wherein the resilience of a label is evaluated with respect to a known change model that is learned from a history of previous changes to said semi-structured data source, wherein said evaluating comprises evaluating the resilience against a selection criterion by:
comparing a calculated degree of resilience for the generalized representative label with a calculated degree of resilience of another generalized representative label; and
selecting the generalized representative label having a highest calculated degree of resilience,
wherein said estimating occurs by determining a probability that said respective representative label will match nodes of interest in said DOM tree and determining a probability that said respective representative label will match nodes not of interest in said DOM tree, and
wherein said resilience of the generalized representative label is used as a measure to extract data from said plurality of semi-structured data sources.
16. A program storage device readable by computer, embodying a program of instructions executable by said computer to perform a method to classify data from a plurality of semi-structured data sources, said method comprising:
parsing a semi-structured data source to produce a well-formed document that is mapped to a Document Object Model (DOM) tree;
generating a respective representative label for each of a set of identified instances of a data element within said semi-structured data source;
generating a generalized representative label that matches each of the representative labels generated for the identified instances; and
evaluating a resilience of the generalized representative label to structural changes of the semi-structured data source by estimating, for a set of possible structural changes to the semi-structured data source, a probability of the generalized representative label satisfying a set of resilience criteria; and
storing the evaluated resilience of the generalized representative label,
wherein the resilience of a label is evaluated with respect to a known change model that is learned from a history of previous changes to said semi-structured data source, wherein said evaluating comprises evaluating the resilience against a selection criterion by:
comparing a calculated degree of resilience for the generalized representative label with a calculated degree of resilience of another generalized representative label; and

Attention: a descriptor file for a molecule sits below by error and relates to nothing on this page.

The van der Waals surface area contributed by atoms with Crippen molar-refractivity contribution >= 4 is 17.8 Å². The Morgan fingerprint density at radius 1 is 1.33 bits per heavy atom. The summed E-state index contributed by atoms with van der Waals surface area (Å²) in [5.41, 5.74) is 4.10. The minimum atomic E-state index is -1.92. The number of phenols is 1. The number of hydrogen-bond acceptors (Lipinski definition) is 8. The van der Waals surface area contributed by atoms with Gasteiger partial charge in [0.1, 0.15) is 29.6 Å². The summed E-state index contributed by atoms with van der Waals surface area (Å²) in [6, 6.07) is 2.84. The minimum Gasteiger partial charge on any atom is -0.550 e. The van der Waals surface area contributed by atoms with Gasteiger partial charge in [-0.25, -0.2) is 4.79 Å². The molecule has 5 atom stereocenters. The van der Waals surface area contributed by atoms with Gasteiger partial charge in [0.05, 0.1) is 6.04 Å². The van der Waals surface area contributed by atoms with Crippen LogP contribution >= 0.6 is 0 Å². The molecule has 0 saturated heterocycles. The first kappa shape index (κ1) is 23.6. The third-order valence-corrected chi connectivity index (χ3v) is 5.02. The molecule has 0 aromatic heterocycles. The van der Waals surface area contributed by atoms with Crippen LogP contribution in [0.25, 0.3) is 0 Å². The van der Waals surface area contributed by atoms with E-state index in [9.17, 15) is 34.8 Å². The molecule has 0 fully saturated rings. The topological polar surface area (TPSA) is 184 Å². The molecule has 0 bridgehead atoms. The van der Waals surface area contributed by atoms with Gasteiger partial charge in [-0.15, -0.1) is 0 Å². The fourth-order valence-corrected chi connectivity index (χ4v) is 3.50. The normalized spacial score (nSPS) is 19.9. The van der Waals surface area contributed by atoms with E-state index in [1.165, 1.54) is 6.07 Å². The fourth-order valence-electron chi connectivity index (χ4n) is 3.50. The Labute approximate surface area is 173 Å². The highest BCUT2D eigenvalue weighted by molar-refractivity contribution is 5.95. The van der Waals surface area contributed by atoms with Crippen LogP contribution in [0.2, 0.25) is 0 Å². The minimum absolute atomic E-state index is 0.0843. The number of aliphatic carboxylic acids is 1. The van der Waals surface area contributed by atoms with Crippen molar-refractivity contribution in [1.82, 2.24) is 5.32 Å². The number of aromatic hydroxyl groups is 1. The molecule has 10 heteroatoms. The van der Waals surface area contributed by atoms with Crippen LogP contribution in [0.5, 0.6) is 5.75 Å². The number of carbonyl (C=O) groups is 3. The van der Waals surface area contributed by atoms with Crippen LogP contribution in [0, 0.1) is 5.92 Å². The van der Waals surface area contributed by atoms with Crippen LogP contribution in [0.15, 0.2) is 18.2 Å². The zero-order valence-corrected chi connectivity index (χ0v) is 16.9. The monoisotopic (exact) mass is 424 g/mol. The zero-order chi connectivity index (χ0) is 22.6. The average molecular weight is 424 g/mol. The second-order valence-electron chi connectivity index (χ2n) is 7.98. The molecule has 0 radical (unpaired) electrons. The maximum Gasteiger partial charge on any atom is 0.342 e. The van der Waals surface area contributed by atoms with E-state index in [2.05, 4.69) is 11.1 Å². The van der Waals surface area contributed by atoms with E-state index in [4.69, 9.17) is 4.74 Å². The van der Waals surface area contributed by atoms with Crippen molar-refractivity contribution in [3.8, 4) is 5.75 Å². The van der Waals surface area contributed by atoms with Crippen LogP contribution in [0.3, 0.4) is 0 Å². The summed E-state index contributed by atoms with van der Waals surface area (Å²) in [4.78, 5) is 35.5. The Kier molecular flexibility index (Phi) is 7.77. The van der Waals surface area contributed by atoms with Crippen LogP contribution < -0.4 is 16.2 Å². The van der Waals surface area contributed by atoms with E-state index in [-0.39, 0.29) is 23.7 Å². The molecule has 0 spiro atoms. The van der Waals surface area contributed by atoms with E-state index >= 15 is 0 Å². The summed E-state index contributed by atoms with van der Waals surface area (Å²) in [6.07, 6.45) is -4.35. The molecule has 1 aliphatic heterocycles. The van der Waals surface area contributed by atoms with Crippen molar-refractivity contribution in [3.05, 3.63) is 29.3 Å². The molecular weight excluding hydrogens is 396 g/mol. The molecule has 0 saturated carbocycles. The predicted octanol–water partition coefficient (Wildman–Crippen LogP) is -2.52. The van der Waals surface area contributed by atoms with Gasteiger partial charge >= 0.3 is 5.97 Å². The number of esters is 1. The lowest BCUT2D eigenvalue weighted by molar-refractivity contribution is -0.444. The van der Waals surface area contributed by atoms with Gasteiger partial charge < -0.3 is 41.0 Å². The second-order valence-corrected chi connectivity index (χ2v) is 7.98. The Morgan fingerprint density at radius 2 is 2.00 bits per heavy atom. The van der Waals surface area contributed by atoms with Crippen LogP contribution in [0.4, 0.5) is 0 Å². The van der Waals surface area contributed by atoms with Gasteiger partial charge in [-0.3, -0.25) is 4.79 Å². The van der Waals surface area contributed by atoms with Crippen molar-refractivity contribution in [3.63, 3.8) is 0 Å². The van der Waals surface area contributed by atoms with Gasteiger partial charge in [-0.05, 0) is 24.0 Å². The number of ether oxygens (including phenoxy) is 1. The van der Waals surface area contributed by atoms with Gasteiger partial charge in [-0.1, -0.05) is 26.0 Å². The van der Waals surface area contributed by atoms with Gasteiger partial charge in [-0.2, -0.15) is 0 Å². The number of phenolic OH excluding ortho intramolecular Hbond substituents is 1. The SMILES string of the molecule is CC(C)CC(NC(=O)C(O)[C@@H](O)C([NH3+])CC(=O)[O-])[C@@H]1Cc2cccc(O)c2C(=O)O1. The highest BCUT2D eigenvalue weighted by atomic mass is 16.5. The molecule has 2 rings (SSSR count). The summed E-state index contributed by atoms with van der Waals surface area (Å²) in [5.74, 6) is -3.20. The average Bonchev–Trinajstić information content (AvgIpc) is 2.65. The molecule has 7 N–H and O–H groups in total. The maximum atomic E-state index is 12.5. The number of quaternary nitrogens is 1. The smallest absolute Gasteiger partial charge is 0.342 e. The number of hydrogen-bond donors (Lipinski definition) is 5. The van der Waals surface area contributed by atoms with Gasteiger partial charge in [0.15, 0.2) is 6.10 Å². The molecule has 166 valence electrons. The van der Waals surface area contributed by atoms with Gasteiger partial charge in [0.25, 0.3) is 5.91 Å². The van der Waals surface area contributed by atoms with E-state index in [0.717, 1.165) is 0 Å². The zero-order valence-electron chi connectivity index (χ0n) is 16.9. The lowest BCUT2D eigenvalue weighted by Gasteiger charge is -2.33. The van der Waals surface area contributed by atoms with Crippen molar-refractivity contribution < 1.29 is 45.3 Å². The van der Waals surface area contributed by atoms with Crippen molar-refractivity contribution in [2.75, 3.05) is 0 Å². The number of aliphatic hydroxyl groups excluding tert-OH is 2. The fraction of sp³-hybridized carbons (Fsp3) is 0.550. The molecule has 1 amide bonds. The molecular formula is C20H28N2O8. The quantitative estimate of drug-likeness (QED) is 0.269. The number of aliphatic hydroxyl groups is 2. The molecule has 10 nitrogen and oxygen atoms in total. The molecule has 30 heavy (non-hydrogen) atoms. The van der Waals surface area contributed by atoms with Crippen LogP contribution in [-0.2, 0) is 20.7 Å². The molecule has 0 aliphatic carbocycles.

selecting the generalized representative label having a highest calculated degree of resilience,
wherein said estimating occurs by determining a probability that said respective representative label will match nodes of interest in said DOM tree and determining a probability that said respective representative label will match nodes not of interest in said DOM tree, and
wherein said resilience of the generalized representative label is used as a measure to classify data from said plurality of semi-structured data sources.
17. A program storage device readable by computer, embodying a program of instructions executable by said computer to perform a method to cluster data from a plurality of semi-structured data sources, said method comprising:
parsing a semi-structured data source to produce a well-formed document that is mapped to a Document Object Model (DOM) tree;
generating a respective representative label for each of a set of identified instances of a data element within said semi-structured data source;
generating a generalized representative label that matches each of the representative labels generated for the identified instances; and
evaluating a resilience of the generalized representative label to structural changes of the semi-structured data source by estimating, for a set of possible structural changes to the semi-structured data source, a probability of the generalized representative label satisfying a set of resilience criteria; and